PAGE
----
Macrosomia means a newborn that is larger than average. There may be nothing wrong with the baby and the baby may be totally healthy but a large size may present birth complications in delivery. Vaginal delivery with a very large baby may cause traumatic birth injuries. Instead, a larger baby may have to be delivered through a c-section.
One of the problems with macrosomia is that doctors may make the wrong decision in trying to deliver the baby. Doctors may try to force a vaginal labor, causing injury to the mother and baby. Doctors may also delay the decision to perform an emergency c-section, resulting in oxygen deprivation that can lead to brain injury. When a doctor makes a mistake during delivery, it can cause permanent damage to the baby.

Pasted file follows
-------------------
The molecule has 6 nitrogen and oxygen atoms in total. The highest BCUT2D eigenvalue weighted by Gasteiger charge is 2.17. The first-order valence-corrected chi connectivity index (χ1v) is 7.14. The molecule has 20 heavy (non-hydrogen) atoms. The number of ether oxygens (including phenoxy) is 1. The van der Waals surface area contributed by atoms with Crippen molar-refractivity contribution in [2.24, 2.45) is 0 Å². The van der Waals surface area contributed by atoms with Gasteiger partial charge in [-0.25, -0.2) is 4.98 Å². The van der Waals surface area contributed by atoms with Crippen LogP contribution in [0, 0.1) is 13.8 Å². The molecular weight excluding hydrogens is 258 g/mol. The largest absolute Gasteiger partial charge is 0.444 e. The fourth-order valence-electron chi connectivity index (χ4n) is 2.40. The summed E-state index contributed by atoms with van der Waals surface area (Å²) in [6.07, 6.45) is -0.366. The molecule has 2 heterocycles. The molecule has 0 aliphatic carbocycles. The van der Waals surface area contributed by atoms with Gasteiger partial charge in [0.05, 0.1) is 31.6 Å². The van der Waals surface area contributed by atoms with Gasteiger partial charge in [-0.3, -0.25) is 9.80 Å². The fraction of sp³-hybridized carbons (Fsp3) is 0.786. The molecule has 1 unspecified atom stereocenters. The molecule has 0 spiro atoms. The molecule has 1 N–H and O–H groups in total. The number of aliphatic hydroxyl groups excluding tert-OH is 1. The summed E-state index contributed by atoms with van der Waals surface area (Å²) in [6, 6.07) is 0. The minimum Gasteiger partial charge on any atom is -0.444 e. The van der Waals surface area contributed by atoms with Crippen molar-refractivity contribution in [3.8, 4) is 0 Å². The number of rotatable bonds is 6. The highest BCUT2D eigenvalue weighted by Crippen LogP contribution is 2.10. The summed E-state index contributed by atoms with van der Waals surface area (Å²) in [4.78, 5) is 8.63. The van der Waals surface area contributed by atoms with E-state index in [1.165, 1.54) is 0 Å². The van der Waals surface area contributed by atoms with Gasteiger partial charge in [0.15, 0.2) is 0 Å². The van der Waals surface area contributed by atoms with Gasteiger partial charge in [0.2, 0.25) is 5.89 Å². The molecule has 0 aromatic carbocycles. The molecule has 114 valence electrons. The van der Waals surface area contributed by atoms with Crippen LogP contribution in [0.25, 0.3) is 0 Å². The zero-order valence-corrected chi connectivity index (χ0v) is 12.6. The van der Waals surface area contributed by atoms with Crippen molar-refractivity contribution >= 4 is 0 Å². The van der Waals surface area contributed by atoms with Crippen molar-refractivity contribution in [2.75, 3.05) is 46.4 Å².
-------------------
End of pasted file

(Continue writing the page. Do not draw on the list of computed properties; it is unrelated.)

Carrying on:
Larger Than Average Babies
Babies can range in size greatly during pregnancy. However, most babies grow to an average range before delivery. When a baby is too small, they may have developmental problems because their brains and organs are not developed enough to thrive outside the womb. On the other end, babies who grow too large in the womb may cause delivery complications.
According to Guinness World Records, the largest baby born on record was 22 pounds and 28 inches in length, born in 1846. However, the average weight of babies born in the U.S. is about 7.5 pounds and 20 inches in length. The “normal” range of birth weight is between 5.5 pounds and 10 pounds. The average length is between 18 inches and 22 inches.